Matthew 13 (2 of 2)

I. Video.  Matthew Chapter 13 (2 of 2)

A. Title. The Parable of the Weeds Explained – The Parables of the Hidden Treasure and the Pearl – The Parable of the Net – A Prophet Without Honor

B. Data:  LuisetReneeandBill.

C. Scriptures. Matthew Chapter 13:36-58. 

II. J. Dwight Pentecost, Th. M., Th. D. 1915-2014; Things To Come

The Course of this Present Age.

p140. The age from the rejection of the Messiah by Israel unto his reception by Israel at His second advent is outlined in two portions of the Word: Matthew 13 and Revelation 2 and 3; the former from the viewpoint of God’s kingdom program, and latter from the viewpoint of the church program.

Matthew 13.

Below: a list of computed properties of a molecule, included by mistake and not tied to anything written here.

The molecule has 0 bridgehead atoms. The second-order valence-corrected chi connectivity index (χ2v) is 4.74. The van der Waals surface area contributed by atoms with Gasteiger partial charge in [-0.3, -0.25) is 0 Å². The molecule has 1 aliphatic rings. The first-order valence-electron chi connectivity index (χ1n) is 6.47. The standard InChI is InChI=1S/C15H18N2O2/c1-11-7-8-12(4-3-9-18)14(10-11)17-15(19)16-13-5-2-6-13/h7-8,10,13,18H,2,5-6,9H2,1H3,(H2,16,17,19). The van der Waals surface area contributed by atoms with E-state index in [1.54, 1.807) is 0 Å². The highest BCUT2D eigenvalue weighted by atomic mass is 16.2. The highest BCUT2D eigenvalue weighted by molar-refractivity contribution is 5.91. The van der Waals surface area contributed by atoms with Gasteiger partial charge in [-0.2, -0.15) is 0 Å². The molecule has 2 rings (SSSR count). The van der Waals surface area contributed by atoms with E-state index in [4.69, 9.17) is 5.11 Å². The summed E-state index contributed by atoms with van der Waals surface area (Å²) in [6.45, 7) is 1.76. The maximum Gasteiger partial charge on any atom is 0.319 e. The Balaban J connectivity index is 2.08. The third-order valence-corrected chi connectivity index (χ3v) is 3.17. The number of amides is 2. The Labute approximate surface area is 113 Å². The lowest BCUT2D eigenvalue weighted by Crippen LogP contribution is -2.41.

p140. Matt 13 reveals that our Lord is speaking in order that He may give the course of the “mysteries of the kingdom of heaven.” This instruction comes through the proper interpretation of the parables which are recorded here. There are three different basic approaches to this chapter. There are, first of all, those who divorce any prophetic significance from this passage and study it only for its spiritual of moral lessons as it affects believers today. Since they emphasize the unity of God’s purpose from the fall of man until the eternal state, they fail to make any distinction between God’s program for Israel and that for the church and, as a consequence, they see only church truth in this portion…..There are those, in the second place, who, recognizing the distinction between Israel and the church, hold that this portion is totally limited to God’s program for Israel and relegate it to a revelation concerning Israel in the tribulation period when God is preparing them for the coming King…..Then, there are those, in the third place, who believe that this potion of scripture gives a picture of conditions on the earth in respect to the placement of the kingdom program during the time of the King’s absence from the earth. These parables describe the events of the entire inter-advent period. Such is the approach to the passage adopted to this study.